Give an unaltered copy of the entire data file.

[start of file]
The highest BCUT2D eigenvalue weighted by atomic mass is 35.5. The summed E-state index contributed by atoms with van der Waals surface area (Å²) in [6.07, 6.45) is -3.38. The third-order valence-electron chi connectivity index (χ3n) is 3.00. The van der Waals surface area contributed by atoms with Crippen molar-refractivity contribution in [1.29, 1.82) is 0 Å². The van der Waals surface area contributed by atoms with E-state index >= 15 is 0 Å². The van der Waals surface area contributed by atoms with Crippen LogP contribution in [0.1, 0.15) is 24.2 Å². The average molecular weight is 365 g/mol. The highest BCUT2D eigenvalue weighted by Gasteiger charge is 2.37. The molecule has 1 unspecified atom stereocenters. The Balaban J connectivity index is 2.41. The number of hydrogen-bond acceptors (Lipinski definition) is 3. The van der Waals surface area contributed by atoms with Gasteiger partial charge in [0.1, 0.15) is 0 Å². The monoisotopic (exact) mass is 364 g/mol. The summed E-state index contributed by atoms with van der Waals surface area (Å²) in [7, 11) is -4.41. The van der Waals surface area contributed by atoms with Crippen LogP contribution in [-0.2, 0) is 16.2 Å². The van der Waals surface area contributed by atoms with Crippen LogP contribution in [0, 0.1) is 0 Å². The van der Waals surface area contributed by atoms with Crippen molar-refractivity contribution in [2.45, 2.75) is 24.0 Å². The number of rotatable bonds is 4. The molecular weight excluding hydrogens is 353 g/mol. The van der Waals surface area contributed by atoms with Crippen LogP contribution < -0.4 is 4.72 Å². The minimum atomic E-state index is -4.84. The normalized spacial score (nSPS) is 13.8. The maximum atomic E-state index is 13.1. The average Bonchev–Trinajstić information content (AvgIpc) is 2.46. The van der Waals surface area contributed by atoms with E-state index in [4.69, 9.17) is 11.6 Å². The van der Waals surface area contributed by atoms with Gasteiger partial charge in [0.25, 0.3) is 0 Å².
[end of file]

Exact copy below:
The highest BCUT2D eigenvalue weighted by atomic mass is 35.5. The summed E-state index contributed by atoms with van der Waals surface area (Å²) in [6.07, 6.45) is -3.38. The third-order valence-electron chi connectivity index (χ3n) is 3.00. The van der Waals surface area contributed by atoms with Crippen molar-refractivity contribution in [1.29, 1.82) is 0 Å². The van der Waals surface area contributed by atoms with E-state index >= 15 is 0 Å². The van der Waals surface area contributed by atoms with Crippen LogP contribution in [0.1, 0.15) is 24.2 Å². The average molecular weight is 365 g/mol. The highest BCUT2D eigenvalue weighted by Gasteiger charge is 2.37. The molecule has 1 unspecified atom stereocenters. The Balaban J connectivity index is 2.41. The number of hydrogen-bond acceptors (Lipinski definition) is 3. The van der Waals surface area contributed by atoms with Gasteiger partial charge in [0.1, 0.15) is 0 Å². The monoisotopic (exact) mass is 364 g/mol. The summed E-state index contributed by atoms with van der Waals surface area (Å²) in [7, 11) is -4.41. The van der Waals surface area contributed by atoms with Crippen LogP contribution in [-0.2, 0) is 16.2 Å². The van der Waals surface area contributed by atoms with Crippen LogP contribution in [0, 0.1) is 0 Å². The van der Waals surface area contributed by atoms with Crippen molar-refractivity contribution in [2.45, 2.75) is 24.0 Å². The number of rotatable bonds is 4. The molecular weight excluding hydrogens is 353 g/mol. The van der Waals surface area contributed by atoms with Crippen LogP contribution < -0.4 is 4.72 Å². The minimum atomic E-state index is -4.84. The normalized spacial score (nSPS) is 13.8. The maximum atomic E-state index is 13.1. The average Bonchev–Trinajstić information content (AvgIpc) is 2.46. The van der Waals surface area contributed by atoms with E-state index in [4.69, 9.17) is 11.6 Å². The van der Waals surface area contributed by atoms with Gasteiger partial charge in [0.25, 0.3) is 0 Å².